Vitamin B12 deficiency symptoms: This taste in your mouth could mean you’re lacking B12

Vitamin B12 deficiency symptoms may develop when a person isn’t getting enough of the vitamin from the foods they’re eating. Two reasons for this could be following a vegan or vegetarian diet or having a certain medical condition like pernicious anaemia. Vegans and vegetarians may lack B12 because the main sources of the vitamin are from foods of an animal origin. Pernicious anaemia affects a person’s absorption of B12 from foods.

Having a metallic taste in the mouth can be caused by vitamin B12 deficiency

Vitamin B12 is vital for the production of red blood cells in the body and for keeping nerves healthy, so if vitamin B12 is in short supply, a person’s red blood cell count can be lower and their nerves risk becoming damaged.

If vitamin B12 deficiency is left untreated for a long time, a number of complications can occur, including cardiovascular disease.

Recognising the symptoms of the condition can help prevent complications arising, and one sign to be wary of is having a metallic taste in your mouth.

Having a metallic taste in the mouth can be caused by vitamin B12 deficiency, according to celebrity doctor Dr Andrew Weil.

“A metallic taste in the mouth is a common complaint and can be due to a variety of causes,” it states on his website.

“In the absence of other symptoms, it is unlikely that a metallic taste in your mouth indicates serious disease.

“Metallic taste is commonly associated with a deficiency of vitamin B12, D or zinc.

“You also might consider visiting your dentist, because the funny metallic taste in your mouth could be a symptom of gum disease.”

A metallic taste in the mouth can also be caused by taking certain medicines, like antibiotics, advises the NHS.

Having a cold, indigestion and being pregnant could also be to blame.

Alongside a metallic taste in the mouth, an itchy or tingling tongue can be a sign of vitamin B12 deficiency.

The tongue may suddenly itch from time to time without waring, states Thyroid Patient Advocacy.

It explains: “This occurs on the edge of the tongue, along one side or the other or at the tip. There is an irresistible urge to scratch the tongue on the teeth to stop the itching. Some individuals experience stinging, pain, or tingling instead of itching.”

Other symptoms of vitamin B12 deficiency

Other symptoms of the condition are listed by Bupa as:

  • Feeling very tired
  • Breathlessness even after a little exercise
  • Heart palpitations
  • Headaches
  • A reduced appetite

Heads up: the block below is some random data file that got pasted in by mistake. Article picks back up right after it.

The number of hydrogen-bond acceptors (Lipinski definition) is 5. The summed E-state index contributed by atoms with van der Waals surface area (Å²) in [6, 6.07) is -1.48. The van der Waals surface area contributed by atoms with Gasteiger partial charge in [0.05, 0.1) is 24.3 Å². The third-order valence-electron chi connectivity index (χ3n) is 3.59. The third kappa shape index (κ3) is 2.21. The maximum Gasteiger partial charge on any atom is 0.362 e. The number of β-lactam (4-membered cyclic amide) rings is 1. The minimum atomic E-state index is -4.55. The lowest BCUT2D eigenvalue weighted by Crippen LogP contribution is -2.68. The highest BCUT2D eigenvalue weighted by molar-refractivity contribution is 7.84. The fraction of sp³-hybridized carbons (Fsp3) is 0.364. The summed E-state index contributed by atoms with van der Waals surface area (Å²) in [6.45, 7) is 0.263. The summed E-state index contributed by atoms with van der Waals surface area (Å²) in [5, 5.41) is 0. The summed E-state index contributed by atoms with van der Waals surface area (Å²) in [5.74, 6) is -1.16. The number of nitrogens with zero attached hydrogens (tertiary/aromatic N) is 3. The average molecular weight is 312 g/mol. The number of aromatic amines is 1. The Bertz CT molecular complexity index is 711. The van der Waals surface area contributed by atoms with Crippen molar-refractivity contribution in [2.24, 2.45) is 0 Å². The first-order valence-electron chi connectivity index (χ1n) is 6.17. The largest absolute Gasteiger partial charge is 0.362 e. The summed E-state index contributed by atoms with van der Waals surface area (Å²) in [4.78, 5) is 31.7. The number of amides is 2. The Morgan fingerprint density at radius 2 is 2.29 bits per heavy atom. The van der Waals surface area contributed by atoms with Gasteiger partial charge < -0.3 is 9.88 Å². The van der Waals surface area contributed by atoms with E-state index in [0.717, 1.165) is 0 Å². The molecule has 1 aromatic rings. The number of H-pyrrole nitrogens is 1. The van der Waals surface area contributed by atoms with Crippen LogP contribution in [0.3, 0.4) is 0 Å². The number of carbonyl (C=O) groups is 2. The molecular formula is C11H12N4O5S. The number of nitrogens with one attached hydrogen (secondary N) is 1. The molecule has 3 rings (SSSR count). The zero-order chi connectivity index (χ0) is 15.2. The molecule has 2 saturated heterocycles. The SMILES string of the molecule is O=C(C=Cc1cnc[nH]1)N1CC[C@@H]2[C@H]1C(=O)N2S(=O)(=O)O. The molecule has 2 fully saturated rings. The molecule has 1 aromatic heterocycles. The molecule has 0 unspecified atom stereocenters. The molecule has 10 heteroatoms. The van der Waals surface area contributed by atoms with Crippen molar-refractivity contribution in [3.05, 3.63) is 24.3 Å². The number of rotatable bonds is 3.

• A sore mouth 

The health organisation adds: “If you have vitamin B12-deficiency anaemia, you may also look pale or jaundiced (have a yellowy tinge to your skin and the whites of your eyes).

“As well as the symptoms of anaemia, vitamin B12-deficiency may cause symptoms related to your nerves. This is called vitamin B12 neuropathy. It may affect your movement and sensation, especially in your legs, cause numbness or pins and needles and decrease your sensitivity to touch, vibration or pain. It can also cause confusion, depression, poor concentration and forgetfulness.

“These symptoms aren’t always due to vitamin B12-deficiency anaemia, but if you have them see your GP.”

Avoiding vitamin B12 deficiency

Experts say adults aged 19 to 64 require around 1.5 micrograms (mg) a day of vitamin B12, and you should be able to get this through your diet.

Certain foods contain vitamin B12 and Harvard Health Publishing, part of Harvard Medical School, offers the “A list of B12 foods” on its website.

Five foods rich in B12 include:

  • Beef – 3 ounces contains 1.5mcg of B12
  • Eggs – 1 large egg contains 0.6mcg of B12
  • Fortified cereal – one cup contains 6mcg of B12
  • Salmon – 3 ounces contains 4.9mcg of B12
  • Low-fat milk – 1 cup contains 1.2mcg of B12

Vitamin B12 is primarily found in almost all foods of animal origin. This means, those with plant based diets, such as vegans, are at risk of vitamin B12 deficiency if they don’t eat the right foods.

For vegans, they should look to the following food sources:

  • Yeast extract (for example Marmite)
  • Soya milk, yoghurts and desserts
  • Breakfast cereals
  • Certain brands of rice drinks and oat drinks

Vitamin B12 deficiency treatment

If you consume very little vitamin B12 foods you may be advised by your GP to take a vitamin B12 supplement or to have vitamin B12 injections.

This may be the case for pregnant or breast feeding women and vegan or vegetarians.

You may also want to consider taking vitamin B12 supplements. The Department of Health advises you don’t take too much as this could be harmful.

Taking 2 milligrams or less a day of vitamin B12 in supplements is unlikely to cause any harm.

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